New Motorcycle Safety Study Observes Riding Behaviors

0009%20motorcycle.jpgA pioneering new study that aims to use data logging equipment installed on motorcycles to record motorcyclists’ behavior, thereby offering new insights about the causes of accidents, has just begun.

The MSF 100 Motorcyclists Naturalistic Study is the first of its kind into motorcycle accidents. It is based on a similar study into car accident prevention. The study is sponsored by the Motorcycle Safety Foundation, with help from the Virginia Tech transportation Institute.
The study will be conducted over a period of one year, and will involve more than 100 motorcycles, each of which will be fitted with recording equipment. The equipment will include cameras, trackers and other aids that will help researchers monitor motorcyclists’ behavior as they ride every day.

Unlike other motorcycle safety studies, the goal here is to actually observe motorcyclists on a day-to-day basis. The data logging equipment is installed in an unobtrusive manner, so motorcyclists don’t really feel like they’re being observed. The goal is to understand how motorcyclists operate on a daily basis, and the kind of challenges they face. Additionally, researchers expect new information about what exactly happens in the few seconds before a motorcyclist is involved in an accident. Thus far, motorcycles have not been observed in a natural setting, and most motorcycle studies only consider accidents that have already occurred.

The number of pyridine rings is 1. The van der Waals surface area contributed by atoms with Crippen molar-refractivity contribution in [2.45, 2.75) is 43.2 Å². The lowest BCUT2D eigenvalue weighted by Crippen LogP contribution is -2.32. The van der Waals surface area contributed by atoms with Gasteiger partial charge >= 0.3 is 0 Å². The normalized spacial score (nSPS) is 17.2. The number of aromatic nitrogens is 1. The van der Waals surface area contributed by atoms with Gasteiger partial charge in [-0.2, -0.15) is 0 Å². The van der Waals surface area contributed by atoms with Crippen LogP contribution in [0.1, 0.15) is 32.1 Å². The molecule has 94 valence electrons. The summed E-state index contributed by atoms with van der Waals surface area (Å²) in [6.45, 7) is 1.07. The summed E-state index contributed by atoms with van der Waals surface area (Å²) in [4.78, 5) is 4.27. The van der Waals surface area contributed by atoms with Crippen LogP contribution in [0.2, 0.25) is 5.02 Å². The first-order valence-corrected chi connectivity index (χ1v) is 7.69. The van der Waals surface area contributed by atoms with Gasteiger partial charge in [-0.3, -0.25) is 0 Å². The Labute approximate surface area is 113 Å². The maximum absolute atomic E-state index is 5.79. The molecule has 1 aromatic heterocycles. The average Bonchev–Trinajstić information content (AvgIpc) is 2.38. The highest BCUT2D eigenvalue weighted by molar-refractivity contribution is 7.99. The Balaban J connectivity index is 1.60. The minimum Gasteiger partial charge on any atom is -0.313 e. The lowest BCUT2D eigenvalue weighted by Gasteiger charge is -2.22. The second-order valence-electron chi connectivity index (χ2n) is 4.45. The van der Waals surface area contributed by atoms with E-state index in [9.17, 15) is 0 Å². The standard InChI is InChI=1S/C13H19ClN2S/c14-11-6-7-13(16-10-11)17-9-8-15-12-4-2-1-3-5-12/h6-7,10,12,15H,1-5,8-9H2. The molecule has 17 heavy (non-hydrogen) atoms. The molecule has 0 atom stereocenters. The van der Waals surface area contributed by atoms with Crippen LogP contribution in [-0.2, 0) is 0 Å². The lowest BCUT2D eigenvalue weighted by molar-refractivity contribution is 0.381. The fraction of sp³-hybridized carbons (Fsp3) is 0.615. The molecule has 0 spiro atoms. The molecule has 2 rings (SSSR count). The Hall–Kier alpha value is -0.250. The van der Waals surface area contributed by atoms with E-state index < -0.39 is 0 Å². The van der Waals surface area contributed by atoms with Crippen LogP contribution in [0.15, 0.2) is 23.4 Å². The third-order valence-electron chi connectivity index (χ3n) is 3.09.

What researchers hope to gain from this study is to learn from the motorcyclists, and use these insights to enhance motorcyclist education programs. Indiana personal injury lawyers also expect that the study will yield enough insights about motorcycle accident prevention to inspire federal and state transportation safety agencies. It’s been no secret that motorcycle accident death rates haves been consistent over the past decade, even as there has been a decline in car and truck accident fatalities. This study should help change that poor safety record.